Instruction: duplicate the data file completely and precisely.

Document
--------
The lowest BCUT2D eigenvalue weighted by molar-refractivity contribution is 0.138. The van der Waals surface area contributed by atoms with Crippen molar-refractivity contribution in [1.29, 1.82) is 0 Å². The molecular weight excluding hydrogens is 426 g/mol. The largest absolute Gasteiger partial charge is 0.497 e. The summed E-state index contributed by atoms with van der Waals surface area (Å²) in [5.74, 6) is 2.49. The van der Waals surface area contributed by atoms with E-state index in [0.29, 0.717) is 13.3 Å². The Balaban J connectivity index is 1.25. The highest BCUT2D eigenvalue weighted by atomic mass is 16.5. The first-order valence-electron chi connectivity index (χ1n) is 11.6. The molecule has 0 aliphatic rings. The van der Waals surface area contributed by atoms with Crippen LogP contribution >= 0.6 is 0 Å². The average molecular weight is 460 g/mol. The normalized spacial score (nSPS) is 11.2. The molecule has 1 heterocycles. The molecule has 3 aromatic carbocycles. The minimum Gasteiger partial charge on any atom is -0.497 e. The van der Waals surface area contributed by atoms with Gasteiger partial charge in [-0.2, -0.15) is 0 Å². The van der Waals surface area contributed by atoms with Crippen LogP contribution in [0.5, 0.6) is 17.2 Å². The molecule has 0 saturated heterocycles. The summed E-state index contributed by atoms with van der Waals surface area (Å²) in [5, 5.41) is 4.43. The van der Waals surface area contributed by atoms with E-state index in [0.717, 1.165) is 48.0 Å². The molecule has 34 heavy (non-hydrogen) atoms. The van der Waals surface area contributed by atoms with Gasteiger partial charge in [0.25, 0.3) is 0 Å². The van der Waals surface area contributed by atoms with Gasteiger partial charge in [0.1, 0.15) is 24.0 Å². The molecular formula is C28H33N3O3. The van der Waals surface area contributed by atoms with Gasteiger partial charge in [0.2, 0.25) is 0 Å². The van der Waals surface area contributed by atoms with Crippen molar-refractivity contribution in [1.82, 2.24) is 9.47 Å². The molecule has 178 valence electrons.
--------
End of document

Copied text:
The lowest BCUT2D eigenvalue weighted by molar-refractivity contribution is 0.138. The van der Waals surface area contributed by atoms with Crippen molar-refractivity contribution in [1.29, 1.82) is 0 Å². The molecular weight excluding hydrogens is 426 g/mol. The largest absolute Gasteiger partial charge is 0.497 e. The summed E-state index contributed by atoms with van der Waals surface area (Å²) in [5.74, 6) is 2.49. The van der Waals surface area contributed by atoms with E-state index in [0.29, 0.717) is 13.3 Å². The Balaban J connectivity index is 1.25. The highest BCUT2D eigenvalue weighted by atomic mass is 16.5. The first-order valence-electron chi connectivity index (χ1n) is 11.6. The molecule has 0 aliphatic rings. The van der Waals surface area contributed by atoms with Crippen LogP contribution >= 0.6 is 0 Å². The average molecular weight is 460 g/mol. The normalized spacial score (nSPS) is 11.2. The molecule has 1 heterocycles. The molecule has 3 aromatic carbocycles. The minimum Gasteiger partial charge on any atom is -0.497 e. The van der Waals surface area contributed by atoms with Gasteiger partial charge in [-0.2, -0.15) is 0 Å². The van der Waals surface area contributed by atoms with Crippen LogP contribution in [0.5, 0.6) is 17.2 Å². The molecule has 0 saturated heterocycles. The summed E-state index contributed by atoms with van der Waals surface area (Å²) in [5, 5.41) is 4.43. The van der Waals surface area contributed by atoms with E-state index in [0.717, 1.165) is 48.0 Å². The molecule has 34 heavy (non-hydrogen) atoms. The van der Waals surface area contributed by atoms with Gasteiger partial charge in [0.25, 0.3) is 0 Å². The van der Waals surface area contributed by atoms with Gasteiger partial charge in [0.1, 0.15) is 24.0 Å². The molecular formula is C28H33N3O3. The van der Waals surface area contributed by atoms with Gasteiger partial charge in [0.2, 0.25) is 0 Å². The van der Waals surface area contributed by atoms with Crippen molar-refractivity contribution in [1.82, 2.24) is 9.47 Å². The molecule has 178 valence electrons.